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4" Superlift Suspension Installation - part #2
A steering stabilizer was also added at this point to help in the steering of the rig as it traveeled down the road. The orange bootie also matched the 4 shocks booties.
Finally everything was completed. As mentioned before the transmission drop bracketry (spacers) that came with the suspension lift kit was put into place when the engine was dropped into the frame, as it was easier to do this then. If this step wasn't performed then, the transmission must be supported and the transmission cross member must be unbolted from the frame and the spacers added. With it all done, I took a step back and admired my work.
Lessons Learned the Hard Way
So, my lessons learned here would have to be that nothing ever fits the way it is supposed to. I say this because the polyethylene bushings for the rear springs were too wide and had to be cut down to fit in my frame mounts. This wasn't a big deal, but some finagling must be done to get everything to fit nicely.

A second lesson learned would be to grease up the shackles before mounting them to the frame. The nipples were faced inwards to help with the greasing process, but a couple of the upper ones were hard to get the grease gun on so having them full when they went together would have been better. NOTE: Don't use regular grease with the polyethylene bushings; it will deteriorate the bushings, use only poly grease here.
This is a straightforward bolt on with the way I did it. The frame didn't have anything on it and therefore bolting up the springs to the axles and then that assembly to the frame. Make sure to snug the bolts down, but don't torque them down until it is all assembled. Tightening and loosening the bolts can cause U-bolt failure. These are designed to be tightened once and that is it. If you must loosen them, it is best to replace them.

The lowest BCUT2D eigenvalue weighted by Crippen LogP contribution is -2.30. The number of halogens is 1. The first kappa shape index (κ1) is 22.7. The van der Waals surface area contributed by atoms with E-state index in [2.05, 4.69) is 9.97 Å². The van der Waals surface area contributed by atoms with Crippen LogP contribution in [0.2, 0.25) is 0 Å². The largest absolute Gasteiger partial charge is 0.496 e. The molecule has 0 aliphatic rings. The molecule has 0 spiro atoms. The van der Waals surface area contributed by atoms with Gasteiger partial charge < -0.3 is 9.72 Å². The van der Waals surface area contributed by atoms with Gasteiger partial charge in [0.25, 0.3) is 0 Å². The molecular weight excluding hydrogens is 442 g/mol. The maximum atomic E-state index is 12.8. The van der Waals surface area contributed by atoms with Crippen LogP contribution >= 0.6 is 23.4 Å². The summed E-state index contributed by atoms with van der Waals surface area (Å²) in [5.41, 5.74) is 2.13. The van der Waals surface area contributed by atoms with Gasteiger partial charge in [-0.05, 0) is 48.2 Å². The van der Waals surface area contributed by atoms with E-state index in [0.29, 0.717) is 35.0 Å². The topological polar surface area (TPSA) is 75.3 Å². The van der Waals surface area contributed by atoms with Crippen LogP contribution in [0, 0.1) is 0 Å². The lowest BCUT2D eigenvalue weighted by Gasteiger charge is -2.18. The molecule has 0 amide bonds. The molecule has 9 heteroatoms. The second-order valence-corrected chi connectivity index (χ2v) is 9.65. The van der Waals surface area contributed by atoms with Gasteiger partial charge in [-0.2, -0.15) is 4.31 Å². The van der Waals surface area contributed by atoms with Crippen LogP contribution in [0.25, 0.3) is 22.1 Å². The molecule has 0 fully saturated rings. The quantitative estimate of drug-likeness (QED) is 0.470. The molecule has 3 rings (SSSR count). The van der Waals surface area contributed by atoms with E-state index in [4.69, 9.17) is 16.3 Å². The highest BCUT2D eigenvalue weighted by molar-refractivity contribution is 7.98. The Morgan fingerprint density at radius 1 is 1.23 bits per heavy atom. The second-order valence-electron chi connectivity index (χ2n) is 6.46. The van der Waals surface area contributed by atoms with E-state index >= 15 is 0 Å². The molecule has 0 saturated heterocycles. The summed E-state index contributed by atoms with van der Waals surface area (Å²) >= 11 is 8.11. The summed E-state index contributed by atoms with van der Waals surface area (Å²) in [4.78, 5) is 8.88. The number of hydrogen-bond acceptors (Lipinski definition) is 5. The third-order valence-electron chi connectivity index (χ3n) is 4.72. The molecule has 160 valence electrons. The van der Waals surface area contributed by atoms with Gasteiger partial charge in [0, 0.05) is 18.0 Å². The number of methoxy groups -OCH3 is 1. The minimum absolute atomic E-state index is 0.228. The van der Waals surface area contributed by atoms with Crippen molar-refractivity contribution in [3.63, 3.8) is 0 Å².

If you don't have the frame free and you are performing this lift on a Jeep that has a body on it and engine in it, the steps are similar, except you have to jack one end of the Jeep up, remove the old shocks and axle assembly, put on the new springs and shackles to the axles and put it back into place. You have to replace the shocks and then repeat for the other end of the Jeep. If you plan on running the transmission drop bracketry, you have to follow the above directions and support the transmission and put the spacers in after loosening the bolts holding it to the frame. Granted the way I did it was easier, but not everyone does a frame off restoration.

The transmission drop bracketry is not necessary in all cases, it help to align the drive shaft angles with the new lift to that of the old geometry to help reduce driveline vibration. Also, if you have manual steering, the pitman arm drop bracket is not used, it is only used in power steering from what all I have read. The pitman arm drop bracket is used to help with binding and stress of the power steering components and only fits the input shaft of the power steering gearbox. This is from what I have read but I have never compared the spline count.

My drive shaft came up short and I had to have it extended. This does not happen in all cases, but on mine it did. I think it was due to the shackles increase and the overall short length of the CJ-5 drive shaft. Keep this in mind, as it is an added expense that I didn't account for.
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